Judge delivers defense verdict in $72M trade secrets case

 Judge says companies' relationship 'shrouded in significant mutual confusion'

By Nancy Crotti
BridgeTower Media Newswires


MINNEAPOLIS, MN — Time wasn’t on either side of a recently decided intellectual property dispute.

A pair of engineering and product development companies and their principals sued Edina window hardware manufacturer Amesbury Group, Inc. in 2015, claiming that Amesbury breached an unsigned 2007 contract and profited from their intellectual property.

The plaintiffs sought $72 million in damages for misappropriation of trade secrets and also punitive damages. They lost on the merits as well as being time-barred.

Washington County District Court Judge Susan Miles threw out five of the plaintiffs’ claims before the two week bench trial began in July 2017. Following the trial, she dismissed the remaining seven, plus their demand for punitive damages. A plaintiffs’ expert witness testified that they lost between $1.4 million and $72.8 million because they were unable to commercialize their product.

Plaintiffs Frank Campbell and John Micinski developed the window hardware product, a “lead screw operator” that they believed would be an improvement over the mechanism commonly used to operate casement windows. Campbell and Micinski are engineers with long experience in the window and door hardware industry, according to court documents. Campbell is president of corporate plaintiff Creative Research & Development, Inc., Lake Elmo, and Micinski is president of Rockford, Illinois-based Omniquest Research and Development Corp., the other corporate plaintiff.

Campbell, Micinski and Amesbury officials held a series of meetings beginning in 2005 to discuss the product, on which the plaintiffs held two patents. Amesbury paid them and their companies nearly $965,000 from 2005 through 2008, but the product was beset with problems, according to court documents.

Amesbury notified the plaintiffs in 2008 that the company was putting the project on hold, and a succession of Amesbury officials declined to sign the 2007 contract. The project remained dormant until 2012, when the parties began to disagree about whether the contract was ever finalized, whether royalties were due, and who had ultimate control and ownership of the intellectual property and patents developed during the project.

A 2015 phone call revealed that Amesbury officials believed that there was no valid contract, according to plaintiffs’ attorney Dwight Rabuse of the Minneapolis office of Dewitt Mackall Crounse & Moore. Shortly thereafter, Campbell and Micinski filed suit claiming breach of contract and declaratory judgment, later adding 10 more claims, including primary and equitable estoppel, and violation of the Minnesota Uniform Trade Secrets Act.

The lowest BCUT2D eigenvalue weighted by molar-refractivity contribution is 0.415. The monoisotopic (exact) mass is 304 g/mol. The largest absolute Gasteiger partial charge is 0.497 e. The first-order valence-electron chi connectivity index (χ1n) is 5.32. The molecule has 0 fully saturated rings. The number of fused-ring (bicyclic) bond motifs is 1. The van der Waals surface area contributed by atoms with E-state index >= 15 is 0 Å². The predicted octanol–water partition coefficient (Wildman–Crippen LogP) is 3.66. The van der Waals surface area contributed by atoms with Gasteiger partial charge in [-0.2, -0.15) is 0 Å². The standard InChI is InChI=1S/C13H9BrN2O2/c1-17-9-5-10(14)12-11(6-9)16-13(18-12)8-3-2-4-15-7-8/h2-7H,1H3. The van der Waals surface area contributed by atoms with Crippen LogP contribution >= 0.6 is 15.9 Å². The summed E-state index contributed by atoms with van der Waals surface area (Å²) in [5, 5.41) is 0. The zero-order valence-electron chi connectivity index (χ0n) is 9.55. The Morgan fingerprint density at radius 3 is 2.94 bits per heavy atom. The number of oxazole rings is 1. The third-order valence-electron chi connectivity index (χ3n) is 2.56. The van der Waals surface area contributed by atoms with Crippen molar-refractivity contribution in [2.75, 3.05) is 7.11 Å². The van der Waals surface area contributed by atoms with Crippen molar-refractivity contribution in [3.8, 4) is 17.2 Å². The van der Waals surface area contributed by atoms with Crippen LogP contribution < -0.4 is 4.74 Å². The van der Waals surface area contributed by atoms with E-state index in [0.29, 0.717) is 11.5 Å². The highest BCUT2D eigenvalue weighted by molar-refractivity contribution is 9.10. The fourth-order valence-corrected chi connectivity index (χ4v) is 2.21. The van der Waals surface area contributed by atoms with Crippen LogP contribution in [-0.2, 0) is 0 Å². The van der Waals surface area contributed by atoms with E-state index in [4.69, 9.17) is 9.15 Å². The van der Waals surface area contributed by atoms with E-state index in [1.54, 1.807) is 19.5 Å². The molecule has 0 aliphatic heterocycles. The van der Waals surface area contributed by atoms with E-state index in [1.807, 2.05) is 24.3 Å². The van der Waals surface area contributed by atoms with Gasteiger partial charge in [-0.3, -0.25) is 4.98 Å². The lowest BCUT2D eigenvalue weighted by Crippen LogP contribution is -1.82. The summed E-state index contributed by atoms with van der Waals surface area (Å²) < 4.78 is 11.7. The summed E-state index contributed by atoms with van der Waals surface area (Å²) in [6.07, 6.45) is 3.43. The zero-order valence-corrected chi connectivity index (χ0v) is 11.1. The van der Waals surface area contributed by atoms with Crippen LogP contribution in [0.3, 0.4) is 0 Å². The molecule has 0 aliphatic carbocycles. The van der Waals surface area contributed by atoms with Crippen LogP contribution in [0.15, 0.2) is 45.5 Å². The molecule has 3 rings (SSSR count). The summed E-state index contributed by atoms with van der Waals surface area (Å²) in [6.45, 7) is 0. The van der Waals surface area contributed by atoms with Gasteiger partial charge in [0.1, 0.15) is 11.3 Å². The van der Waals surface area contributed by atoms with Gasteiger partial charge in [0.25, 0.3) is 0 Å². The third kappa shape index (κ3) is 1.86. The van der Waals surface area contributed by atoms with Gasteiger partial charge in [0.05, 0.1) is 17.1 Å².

In her overview of the case, Miles wrote that the parties’ situation reminded her of couples who live together with no definite marriage plans.

“In the end, the Court concludes that the relationship was shrouded in significant mutual confusion that neither side adequately clarified in a timely manner,” Miles wrote in her Nov. 27, 2017 order.

Not only were all of the claims made too late, but the plaintiffs were unable to prove that Amesbury “acted with some sinister motive and in some illegally dishonest manner to manipulate or control Plaintiffs’ technology,” Miles wrote. The plaintiffs also unreasonably relied on the unsigned contract, she added.

The decade that transpired between the parties’ initial meetings and the lawsuit made the defense particularly difficult, according to attorney Tom Leach, a partner in the Minneapolis office of Merchant & Gould, which represented Amesbury. Leach worked on the case with two partners and a senior associate from the firm’s Denver office.

“You’re talking about people having to reach back into their memories for a decade,” Leach said. “A lot of the people who were involved at the time had left Amesbury, moved to other companies or retired… We had to find these people and take discovery from them.”

Leach was gratified that the court found that the statute of limitations had run on all of the claims.

“At some point, if you sit on your rights too long, you’re barred from asserting them,” he said.

The plaintiffs and their attorneys were surprised and disappointed by the decision, according to Rabuse, who brought the case with co-counsel Julie Nagorski. They believed that Miles’ decision to allow them to add a claim for punitive damages in July 2016 meant that “the court recognized the strength of the case,” Rabuse said. An appeal is under consideration.

“On the plus side, my clients are obviously gratified that the litigation, including Judge Miles’ decision, makes clear that they are and apparently have always been the owners of the intellectual property which was the subject of the case,” he added. “My clients have resumed efforts to commercialize their technology with others than Amesbury.”